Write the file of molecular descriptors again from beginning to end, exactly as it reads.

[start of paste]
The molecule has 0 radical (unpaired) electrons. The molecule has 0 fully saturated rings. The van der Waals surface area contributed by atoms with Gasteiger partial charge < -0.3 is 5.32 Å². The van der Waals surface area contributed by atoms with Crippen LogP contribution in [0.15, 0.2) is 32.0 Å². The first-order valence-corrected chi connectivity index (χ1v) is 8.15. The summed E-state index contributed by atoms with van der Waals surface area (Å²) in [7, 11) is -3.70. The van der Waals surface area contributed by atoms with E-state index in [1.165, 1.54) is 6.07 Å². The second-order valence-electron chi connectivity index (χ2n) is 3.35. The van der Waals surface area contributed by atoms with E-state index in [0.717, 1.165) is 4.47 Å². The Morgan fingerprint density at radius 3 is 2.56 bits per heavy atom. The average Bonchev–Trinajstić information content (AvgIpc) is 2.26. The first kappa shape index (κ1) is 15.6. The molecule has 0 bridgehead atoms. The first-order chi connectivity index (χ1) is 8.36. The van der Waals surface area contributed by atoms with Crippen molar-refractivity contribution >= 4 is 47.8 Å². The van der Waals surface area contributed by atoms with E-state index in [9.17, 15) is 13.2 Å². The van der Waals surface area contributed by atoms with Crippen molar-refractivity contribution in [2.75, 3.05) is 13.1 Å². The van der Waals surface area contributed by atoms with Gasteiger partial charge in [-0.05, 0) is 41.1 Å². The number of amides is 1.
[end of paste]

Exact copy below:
The molecule has 0 radical (unpaired) electrons. The molecule has 0 fully saturated rings. The van der Waals surface area contributed by atoms with Gasteiger partial charge < -0.3 is 5.32 Å². The van der Waals surface area contributed by atoms with Crippen LogP contribution in [0.15, 0.2) is 32.0 Å². The first-order valence-corrected chi connectivity index (χ1v) is 8.15. The summed E-state index contributed by atoms with van der Waals surface area (Å²) in [7, 11) is -3.70. The van der Waals surface area contributed by atoms with E-state index in [1.165, 1.54) is 6.07 Å². The second-order valence-electron chi connectivity index (χ2n) is 3.35. The van der Waals surface area contributed by atoms with E-state index in [0.717, 1.165) is 4.47 Å². The Morgan fingerprint density at radius 3 is 2.56 bits per heavy atom. The average Bonchev–Trinajstić information content (AvgIpc) is 2.26. The first kappa shape index (κ1) is 15.6. The molecule has 0 bridgehead atoms. The first-order chi connectivity index (χ1) is 8.36. The van der Waals surface area contributed by atoms with Crippen molar-refractivity contribution >= 4 is 47.8 Å². The van der Waals surface area contributed by atoms with E-state index in [9.17, 15) is 13.2 Å². The van der Waals surface area contributed by atoms with Crippen molar-refractivity contribution in [2.75, 3.05) is 13.1 Å². The van der Waals surface area contributed by atoms with Gasteiger partial charge in [-0.05, 0) is 41.1 Å². The number of amides is 1.